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The April 2010 explosion of the Deepwater Horizon caused the greatest environmental catastrophe in US history.   The resulting oil spill in the Gulf of Mexico still affects the wildlife in the region today.  The fines and total costs are estimated to be over 62 Billion dollars.   And while all of this data is unreal, the movie documenting the drama of the explosion is equally huge in scope and spectacle.

The sound and cinematography are the standout features of this film.   The sound is unreal.  Recorded in Dolby Atmos, every creak, groan of steel, explosion, and spoken word is full.  Full of depth, distinction, and clarity, the sounds of the film capture the moments of despair and hope.   It is striking and almost an entity unto itself.  It siezes the viewer and takes them along for ride.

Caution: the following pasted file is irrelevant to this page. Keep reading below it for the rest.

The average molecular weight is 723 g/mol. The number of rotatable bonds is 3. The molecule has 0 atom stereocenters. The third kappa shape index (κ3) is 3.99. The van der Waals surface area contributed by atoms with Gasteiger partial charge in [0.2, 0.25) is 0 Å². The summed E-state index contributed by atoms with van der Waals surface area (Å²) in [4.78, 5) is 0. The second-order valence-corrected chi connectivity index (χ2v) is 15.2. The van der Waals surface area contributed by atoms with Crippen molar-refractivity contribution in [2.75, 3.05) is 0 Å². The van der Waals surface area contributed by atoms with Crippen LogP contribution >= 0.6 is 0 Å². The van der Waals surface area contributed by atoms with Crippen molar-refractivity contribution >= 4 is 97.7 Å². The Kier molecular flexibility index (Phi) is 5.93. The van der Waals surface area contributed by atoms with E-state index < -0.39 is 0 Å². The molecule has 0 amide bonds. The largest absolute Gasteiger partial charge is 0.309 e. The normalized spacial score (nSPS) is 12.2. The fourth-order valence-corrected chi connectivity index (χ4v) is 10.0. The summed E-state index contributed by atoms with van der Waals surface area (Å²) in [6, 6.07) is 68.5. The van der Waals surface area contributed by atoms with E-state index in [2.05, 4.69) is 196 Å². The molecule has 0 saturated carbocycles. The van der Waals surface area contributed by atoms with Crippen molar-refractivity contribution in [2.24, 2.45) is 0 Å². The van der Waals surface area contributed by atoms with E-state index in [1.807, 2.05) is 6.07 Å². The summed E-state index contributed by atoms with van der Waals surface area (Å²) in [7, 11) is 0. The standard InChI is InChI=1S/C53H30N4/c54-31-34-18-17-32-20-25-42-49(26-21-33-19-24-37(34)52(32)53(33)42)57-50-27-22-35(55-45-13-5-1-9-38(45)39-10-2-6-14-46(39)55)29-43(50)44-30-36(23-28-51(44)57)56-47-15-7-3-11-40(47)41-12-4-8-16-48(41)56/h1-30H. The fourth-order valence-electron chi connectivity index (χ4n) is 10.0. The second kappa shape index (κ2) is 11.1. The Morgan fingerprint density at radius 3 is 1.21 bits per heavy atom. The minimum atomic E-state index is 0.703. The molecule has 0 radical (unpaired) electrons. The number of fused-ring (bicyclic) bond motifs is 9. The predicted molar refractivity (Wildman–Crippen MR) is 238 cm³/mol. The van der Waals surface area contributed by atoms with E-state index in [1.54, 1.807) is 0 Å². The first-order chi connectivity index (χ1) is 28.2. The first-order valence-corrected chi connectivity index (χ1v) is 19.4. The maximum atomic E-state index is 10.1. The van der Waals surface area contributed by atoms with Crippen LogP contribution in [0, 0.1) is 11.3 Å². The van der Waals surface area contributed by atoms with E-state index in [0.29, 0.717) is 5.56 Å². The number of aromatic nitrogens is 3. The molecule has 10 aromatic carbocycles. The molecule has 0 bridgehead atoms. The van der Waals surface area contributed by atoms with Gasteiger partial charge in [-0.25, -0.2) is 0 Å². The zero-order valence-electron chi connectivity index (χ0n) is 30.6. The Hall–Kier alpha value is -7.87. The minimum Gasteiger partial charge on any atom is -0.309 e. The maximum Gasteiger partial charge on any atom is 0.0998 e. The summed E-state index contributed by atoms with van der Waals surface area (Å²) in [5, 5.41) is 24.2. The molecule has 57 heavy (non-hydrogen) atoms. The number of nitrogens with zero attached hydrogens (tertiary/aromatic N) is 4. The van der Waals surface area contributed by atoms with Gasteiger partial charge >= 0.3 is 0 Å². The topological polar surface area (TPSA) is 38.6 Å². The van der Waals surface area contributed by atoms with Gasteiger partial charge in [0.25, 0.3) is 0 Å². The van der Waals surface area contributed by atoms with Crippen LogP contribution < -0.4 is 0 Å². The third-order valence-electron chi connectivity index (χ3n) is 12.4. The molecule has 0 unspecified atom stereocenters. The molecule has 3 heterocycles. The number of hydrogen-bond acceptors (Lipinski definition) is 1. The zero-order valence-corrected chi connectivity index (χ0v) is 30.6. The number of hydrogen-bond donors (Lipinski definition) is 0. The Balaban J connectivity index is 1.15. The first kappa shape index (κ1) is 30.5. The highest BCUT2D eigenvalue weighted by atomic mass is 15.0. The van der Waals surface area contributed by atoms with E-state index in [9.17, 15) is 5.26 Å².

The cinematography compliments the sound perfectly.  Cinematography is the technique and art of the shot.   A director sets the scene and the Cinematographer usually the way it is shot.  This choices of shot in Deepwater Horizon are very good.   More than once I said “Wow, look at that!”  From the way explosions are shown, to the lifeboats getting lowered into the water, the choices made from a technical standpoint are flawless.

The acting of Kurt Russell, Mark Wahlberg, Kate Hudson, and company do a very good job guiding us through the events of the day.  While the BP executives are the bad guys in a traditional sense, Russell and Wahlberg play stalwarts, just wanting to insure the safety of the crew as the systems on the ship are woefully in need of repair as BP has chosen to cut corners and try to reduce the costs associated with the exploration of the Gulf for oil.

While Deepwater Horizon doesn’t present anything new from a structured storyline perspective, it is worth viewing from a sound and visual perspective alone.

3 stars – A Hitting a Mark recommendation.